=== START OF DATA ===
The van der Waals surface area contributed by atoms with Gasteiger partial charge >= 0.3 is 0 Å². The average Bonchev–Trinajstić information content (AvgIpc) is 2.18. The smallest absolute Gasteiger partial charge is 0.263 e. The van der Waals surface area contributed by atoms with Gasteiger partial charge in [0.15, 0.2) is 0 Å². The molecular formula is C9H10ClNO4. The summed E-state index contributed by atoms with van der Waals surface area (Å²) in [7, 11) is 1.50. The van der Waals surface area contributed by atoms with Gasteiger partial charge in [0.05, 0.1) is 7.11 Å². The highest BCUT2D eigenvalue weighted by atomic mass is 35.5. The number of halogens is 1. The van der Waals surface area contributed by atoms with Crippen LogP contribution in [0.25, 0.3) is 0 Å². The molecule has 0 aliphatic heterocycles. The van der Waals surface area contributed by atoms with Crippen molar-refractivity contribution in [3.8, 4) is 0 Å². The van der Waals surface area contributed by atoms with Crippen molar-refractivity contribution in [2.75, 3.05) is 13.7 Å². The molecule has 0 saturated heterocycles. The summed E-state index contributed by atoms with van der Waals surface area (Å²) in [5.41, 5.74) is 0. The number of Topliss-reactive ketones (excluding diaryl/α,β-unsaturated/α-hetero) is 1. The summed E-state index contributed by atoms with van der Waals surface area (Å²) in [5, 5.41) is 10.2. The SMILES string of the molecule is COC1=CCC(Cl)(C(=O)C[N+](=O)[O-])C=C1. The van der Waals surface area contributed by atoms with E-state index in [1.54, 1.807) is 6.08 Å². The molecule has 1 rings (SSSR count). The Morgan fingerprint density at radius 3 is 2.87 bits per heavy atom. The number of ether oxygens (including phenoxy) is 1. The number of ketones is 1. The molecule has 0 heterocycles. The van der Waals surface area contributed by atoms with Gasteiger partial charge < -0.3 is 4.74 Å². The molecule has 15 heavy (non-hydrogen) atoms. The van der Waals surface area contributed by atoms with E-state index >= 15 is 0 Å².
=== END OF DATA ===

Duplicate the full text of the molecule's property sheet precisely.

The van der Waals surface area contributed by atoms with Gasteiger partial charge >= 0.3 is 0 Å². The average Bonchev–Trinajstić information content (AvgIpc) is 2.18. The smallest absolute Gasteiger partial charge is 0.263 e. The van der Waals surface area contributed by atoms with Gasteiger partial charge in [0.15, 0.2) is 0 Å². The molecular formula is C9H10ClNO4. The summed E-state index contributed by atoms with van der Waals surface area (Å²) in [7, 11) is 1.50. The van der Waals surface area contributed by atoms with Gasteiger partial charge in [0.05, 0.1) is 7.11 Å². The highest BCUT2D eigenvalue weighted by atomic mass is 35.5. The number of halogens is 1. The van der Waals surface area contributed by atoms with Crippen LogP contribution in [0.25, 0.3) is 0 Å². The molecule has 0 aliphatic heterocycles. The van der Waals surface area contributed by atoms with Crippen molar-refractivity contribution in [3.8, 4) is 0 Å². The van der Waals surface area contributed by atoms with Crippen molar-refractivity contribution in [2.75, 3.05) is 13.7 Å². The molecule has 0 saturated heterocycles. The summed E-state index contributed by atoms with van der Waals surface area (Å²) in [5.41, 5.74) is 0. The number of Topliss-reactive ketones (excluding diaryl/α,β-unsaturated/α-hetero) is 1. The summed E-state index contributed by atoms with van der Waals surface area (Å²) in [5, 5.41) is 10.2. The SMILES string of the molecule is COC1=CCC(Cl)(C(=O)C[N+](=O)[O-])C=C1. The van der Waals surface area contributed by atoms with E-state index in [1.54, 1.807) is 6.08 Å². The molecule has 1 rings (SSSR count). The Morgan fingerprint density at radius 3 is 2.87 bits per heavy atom. The number of ether oxygens (including phenoxy) is 1. The number of ketones is 1. The molecule has 0 heterocycles. The van der Waals surface area contributed by atoms with Gasteiger partial charge < -0.3 is 4.74 Å². The molecule has 15 heavy (non-hydrogen) atoms. The van der Waals surface area contributed by atoms with E-state index >= 15 is 0 Å².